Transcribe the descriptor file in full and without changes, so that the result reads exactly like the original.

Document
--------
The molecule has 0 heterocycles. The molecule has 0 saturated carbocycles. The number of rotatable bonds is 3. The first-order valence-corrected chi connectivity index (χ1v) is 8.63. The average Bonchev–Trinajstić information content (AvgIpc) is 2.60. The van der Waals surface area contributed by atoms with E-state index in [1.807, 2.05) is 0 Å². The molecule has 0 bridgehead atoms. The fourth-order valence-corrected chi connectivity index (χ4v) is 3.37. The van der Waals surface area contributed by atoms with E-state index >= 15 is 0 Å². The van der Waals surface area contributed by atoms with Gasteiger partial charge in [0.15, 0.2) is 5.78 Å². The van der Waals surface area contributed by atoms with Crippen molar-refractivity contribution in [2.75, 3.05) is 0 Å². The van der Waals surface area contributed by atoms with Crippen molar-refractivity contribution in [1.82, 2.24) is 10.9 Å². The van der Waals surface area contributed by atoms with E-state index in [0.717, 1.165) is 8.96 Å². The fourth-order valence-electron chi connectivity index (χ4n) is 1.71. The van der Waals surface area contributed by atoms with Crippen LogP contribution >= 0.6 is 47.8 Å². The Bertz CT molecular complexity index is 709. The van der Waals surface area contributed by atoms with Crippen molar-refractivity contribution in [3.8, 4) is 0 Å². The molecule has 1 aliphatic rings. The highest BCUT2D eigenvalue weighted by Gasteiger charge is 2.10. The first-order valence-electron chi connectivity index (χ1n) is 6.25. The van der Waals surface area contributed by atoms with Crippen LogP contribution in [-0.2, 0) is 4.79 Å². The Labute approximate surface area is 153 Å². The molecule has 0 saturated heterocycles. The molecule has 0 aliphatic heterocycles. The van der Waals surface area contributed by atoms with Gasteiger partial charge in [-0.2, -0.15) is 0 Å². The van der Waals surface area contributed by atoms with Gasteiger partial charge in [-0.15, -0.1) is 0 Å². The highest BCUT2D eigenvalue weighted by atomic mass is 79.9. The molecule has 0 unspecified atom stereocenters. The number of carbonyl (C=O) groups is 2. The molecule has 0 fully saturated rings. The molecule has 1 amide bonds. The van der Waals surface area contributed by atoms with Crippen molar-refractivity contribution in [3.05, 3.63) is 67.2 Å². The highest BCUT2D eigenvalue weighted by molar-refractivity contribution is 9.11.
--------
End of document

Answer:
The molecule has 0 heterocycles. The molecule has 0 saturated carbocycles. The number of rotatable bonds is 3. The first-order valence-corrected chi connectivity index (χ1v) is 8.63. The average Bonchev–Trinajstić information content (AvgIpc) is 2.60. The van der Waals surface area contributed by atoms with E-state index in [1.807, 2.05) is 0 Å². The molecule has 0 bridgehead atoms. The fourth-order valence-corrected chi connectivity index (χ4v) is 3.37. The van der Waals surface area contributed by atoms with E-state index >= 15 is 0 Å². The van der Waals surface area contributed by atoms with Gasteiger partial charge in [0.15, 0.2) is 5.78 Å². The van der Waals surface area contributed by atoms with Crippen molar-refractivity contribution in [2.75, 3.05) is 0 Å². The van der Waals surface area contributed by atoms with Crippen molar-refractivity contribution in [1.82, 2.24) is 10.9 Å². The van der Waals surface area contributed by atoms with E-state index in [0.717, 1.165) is 8.96 Å². The fourth-order valence-electron chi connectivity index (χ4n) is 1.71. The van der Waals surface area contributed by atoms with Crippen LogP contribution >= 0.6 is 47.8 Å². The Bertz CT molecular complexity index is 709. The van der Waals surface area contributed by atoms with Crippen molar-refractivity contribution in [3.8, 4) is 0 Å². The molecule has 1 aliphatic rings. The highest BCUT2D eigenvalue weighted by Gasteiger charge is 2.10. The first-order valence-electron chi connectivity index (χ1n) is 6.25. The van der Waals surface area contributed by atoms with Crippen LogP contribution in [-0.2, 0) is 4.79 Å². The Labute approximate surface area is 153 Å². The molecule has 0 saturated heterocycles. The molecule has 0 aliphatic heterocycles. The van der Waals surface area contributed by atoms with Gasteiger partial charge in [-0.2, -0.15) is 0 Å². The van der Waals surface area contributed by atoms with Gasteiger partial charge in [-0.15, -0.1) is 0 Å². The highest BCUT2D eigenvalue weighted by atomic mass is 79.9. The molecule has 0 unspecified atom stereocenters. The number of carbonyl (C=O) groups is 2. The molecule has 0 fully saturated rings. The molecule has 1 amide bonds. The van der Waals surface area contributed by atoms with Crippen molar-refractivity contribution in [3.05, 3.63) is 67.2 Å². The highest BCUT2D eigenvalue weighted by molar-refractivity contribution is 9.11.